me, it was only later in the process introduced by the ISO core standard,
so it could have missing the test of time. It was made official in 2012:

Not my code, but youâ€™re right. In fact I think the the number of bits in the result has already been calculated in r_bits except that that itâ€™s out of scope when needed. Iâ€™ll do some experimenting to see what can be easily done.

That is my contribution The problem is/was that when calling GMP to compute the power of too large operands it would simply take down the process. Normally GMP allocates memory through the Prolog hooks that check that the numbers do not get too large. When too large allocations are requested, the hooks do a longjmp() out of the arithmetic evaluation, cleanup and throw a resource error. Calling the power function with large enough operands caused (causes?) GMP not to call the allocation but abort immediately. That is why we need to do a rough estimation on the size of the result

Bypassing GMP for small integers will probably help a lot. GMP is great for really large numbers, but it rather hard to safely embed it. We need to guard it on the outside as in this examples as well as on the â€śinsideâ€ť by replacing the memory allocation. Possibly there are options for a more lightweight allocation mechanism to deal with the common function evaluation that only involve a handful small GMP objects? Below is a fragment of the valgrind analysis on the exact/4 call (interrupted after some time). The function below ar_pow() is part of mpz_ui_pow_ui() if I interpret the source annotation of valgrind correctly.

But maybe the above figures look better with the new (**)/2 ?
In many cases above the result doesnâ€™t fit in smallint. Not
sure why its slower, possibly no speed up with new smallint

fastpath for (**)/2 since it doesnâ€™t fit. But the slogan could be,
by allowing less than 1â€° (promille) and eradicating the 50%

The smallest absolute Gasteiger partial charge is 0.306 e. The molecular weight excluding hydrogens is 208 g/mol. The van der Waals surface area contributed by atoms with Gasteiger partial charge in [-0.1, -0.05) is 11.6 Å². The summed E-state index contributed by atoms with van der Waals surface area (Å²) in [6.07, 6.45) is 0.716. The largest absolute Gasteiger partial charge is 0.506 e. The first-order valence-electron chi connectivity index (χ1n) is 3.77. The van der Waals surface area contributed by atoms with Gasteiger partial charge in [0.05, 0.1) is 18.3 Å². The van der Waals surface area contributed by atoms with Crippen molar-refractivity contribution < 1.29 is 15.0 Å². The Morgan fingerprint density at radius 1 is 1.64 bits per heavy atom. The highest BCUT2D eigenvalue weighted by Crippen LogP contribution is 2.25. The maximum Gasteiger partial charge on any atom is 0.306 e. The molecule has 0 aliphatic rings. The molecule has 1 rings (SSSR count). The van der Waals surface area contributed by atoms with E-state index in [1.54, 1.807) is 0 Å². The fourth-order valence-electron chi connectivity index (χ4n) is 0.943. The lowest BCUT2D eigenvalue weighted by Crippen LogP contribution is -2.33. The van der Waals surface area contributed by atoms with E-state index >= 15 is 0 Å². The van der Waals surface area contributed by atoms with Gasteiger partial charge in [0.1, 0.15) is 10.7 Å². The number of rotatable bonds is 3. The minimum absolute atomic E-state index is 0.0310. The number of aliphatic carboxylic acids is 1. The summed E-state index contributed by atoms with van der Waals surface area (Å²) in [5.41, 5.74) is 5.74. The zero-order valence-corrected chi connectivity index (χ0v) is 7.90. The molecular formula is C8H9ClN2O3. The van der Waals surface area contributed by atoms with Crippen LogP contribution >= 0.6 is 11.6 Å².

discrepancy, you get double the speed. Or you eradicate only

the 50% discrepancy, and donâ€™t do a speed up. i.e. Only fix (**)/2 somehow but do not switch to Math.pow().

Iâ€™ve generated a PR to optimize the â€śsmallâ€ť integer case. Seems fairly localized and the existing arithmetic tests all pass.

The new optimization does help somewhat on your new â€śfloatâ€ť example. ** with floats does use the C pow function but thereâ€™s some extra work around it to ensure proper rounding under the different modes. Not sure that explains it all but it will have a detrimental effect.

On my processor config, non-optimized arithmetic:

?- time((between(1,1000000,N), float(N)**10.0 =\= float(N**10), fail; true)).
% 2,000,001 inferences, 0.676 CPU in 0.676 seconds (100% CPU, 2959457 Lips)
true.

Applied after some more enhancements. Notably replaced integer overflow checking by using the GCC/Clang __builtin_mul_overflow() builtin. Used that to catch overflow in the 64-bit implementation. We now also use integer exponentiation if there is no unbounded integer support when possible.

Original exact/4 test now runs in 7.6 seconds (was 24). That beats GNU-Prolog, YAP and SICStus This also makes the Windows version perform about the same as the Linux version rather than almost 4 times slower. So either GMP or malloc() is much slower on Windows

Thats still slower than Jekejeke Prolog. Which had 466 ms. But I donâ€™t
know how fast your machine is. I still wonder whether there are some
rational arguments against providing separate ar_pow() and ar_powint()?

ar_pow() and ar_powint() could share code, in the end phase,
when its about bigint, rational numbers etcâ€¦ But the point would be
that ar_pow() would use intrinstic Math.pow(double, double) from the

underlying runtime system (possibly compiler dependent and platform
dependent). And it would be documented that ar_pow() i.e. (**)/2
would be based on Math.pow(double,double) and thus have not the

same precision as (^)/2. ar_pow() would be in general faster than ar_powint(). I then wonder whether the benchmark runs faster or not.
But you possibly need to get a grip of the precision problem first.